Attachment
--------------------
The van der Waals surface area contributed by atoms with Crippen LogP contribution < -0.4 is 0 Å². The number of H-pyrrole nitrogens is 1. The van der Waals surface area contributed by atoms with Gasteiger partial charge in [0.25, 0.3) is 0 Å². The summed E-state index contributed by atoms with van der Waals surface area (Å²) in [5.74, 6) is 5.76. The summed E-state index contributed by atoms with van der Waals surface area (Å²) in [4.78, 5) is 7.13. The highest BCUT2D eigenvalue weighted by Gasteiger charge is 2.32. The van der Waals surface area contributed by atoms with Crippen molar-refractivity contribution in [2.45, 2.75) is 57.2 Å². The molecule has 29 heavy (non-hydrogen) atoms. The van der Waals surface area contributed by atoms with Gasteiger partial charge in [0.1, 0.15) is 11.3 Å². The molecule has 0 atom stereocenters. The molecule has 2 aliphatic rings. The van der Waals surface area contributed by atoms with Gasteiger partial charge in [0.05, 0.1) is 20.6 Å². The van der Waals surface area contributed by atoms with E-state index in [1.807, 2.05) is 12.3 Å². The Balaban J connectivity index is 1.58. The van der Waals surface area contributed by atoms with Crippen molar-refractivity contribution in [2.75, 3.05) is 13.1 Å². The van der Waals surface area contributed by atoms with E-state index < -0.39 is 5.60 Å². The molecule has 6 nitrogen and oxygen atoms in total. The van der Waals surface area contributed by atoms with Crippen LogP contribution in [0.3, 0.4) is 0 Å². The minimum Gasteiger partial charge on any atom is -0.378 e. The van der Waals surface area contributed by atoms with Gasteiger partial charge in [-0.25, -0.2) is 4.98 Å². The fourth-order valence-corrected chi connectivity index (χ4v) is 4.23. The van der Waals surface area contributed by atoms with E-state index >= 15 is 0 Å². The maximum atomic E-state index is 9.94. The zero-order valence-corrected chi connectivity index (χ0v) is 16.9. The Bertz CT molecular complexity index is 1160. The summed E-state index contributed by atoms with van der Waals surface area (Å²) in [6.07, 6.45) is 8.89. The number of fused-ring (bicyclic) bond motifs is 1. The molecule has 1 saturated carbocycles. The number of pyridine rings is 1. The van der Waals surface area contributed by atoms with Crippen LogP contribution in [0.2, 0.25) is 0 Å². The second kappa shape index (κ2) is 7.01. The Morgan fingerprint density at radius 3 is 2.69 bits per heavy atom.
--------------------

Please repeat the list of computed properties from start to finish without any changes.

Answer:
The van der Waals surface area contributed by atoms with Crippen LogP contribution < -0.4 is 0 Å². The number of H-pyrrole nitrogens is 1. The van der Waals surface area contributed by atoms with Gasteiger partial charge in [0.25, 0.3) is 0 Å². The summed E-state index contributed by atoms with van der Waals surface area (Å²) in [5.74, 6) is 5.76. The summed E-state index contributed by atoms with van der Waals surface area (Å²) in [4.78, 5) is 7.13. The highest BCUT2D eigenvalue weighted by Gasteiger charge is 2.32. The van der Waals surface area contributed by atoms with Crippen molar-refractivity contribution in [2.45, 2.75) is 57.2 Å². The molecule has 29 heavy (non-hydrogen) atoms. The van der Waals surface area contributed by atoms with Gasteiger partial charge in [0.1, 0.15) is 11.3 Å². The molecule has 0 atom stereocenters. The molecule has 2 aliphatic rings. The van der Waals surface area contributed by atoms with Gasteiger partial charge in [0.05, 0.1) is 20.6 Å². The van der Waals surface area contributed by atoms with E-state index in [1.807, 2.05) is 12.3 Å². The Balaban J connectivity index is 1.58. The van der Waals surface area contributed by atoms with Crippen molar-refractivity contribution in [2.75, 3.05) is 13.1 Å². The van der Waals surface area contributed by atoms with E-state index < -0.39 is 5.60 Å². The molecule has 6 nitrogen and oxygen atoms in total. The van der Waals surface area contributed by atoms with Crippen LogP contribution in [0.3, 0.4) is 0 Å². The minimum Gasteiger partial charge on any atom is -0.378 e. The van der Waals surface area contributed by atoms with Gasteiger partial charge in [-0.25, -0.2) is 4.98 Å². The fourth-order valence-corrected chi connectivity index (χ4v) is 4.23. The van der Waals surface area contributed by atoms with E-state index >= 15 is 0 Å². The maximum atomic E-state index is 9.94. The zero-order valence-corrected chi connectivity index (χ0v) is 16.9. The Bertz CT molecular complexity index is 1160. The summed E-state index contributed by atoms with van der Waals surface area (Å²) in [6.07, 6.45) is 8.89. The number of fused-ring (bicyclic) bond motifs is 1. The molecule has 1 saturated carbocycles. The number of pyridine rings is 1. The van der Waals surface area contributed by atoms with Crippen LogP contribution in [0.2, 0.25) is 0 Å². The second kappa shape index (κ2) is 7.01. The Morgan fingerprint density at radius 3 is 2.69 bits per heavy atom.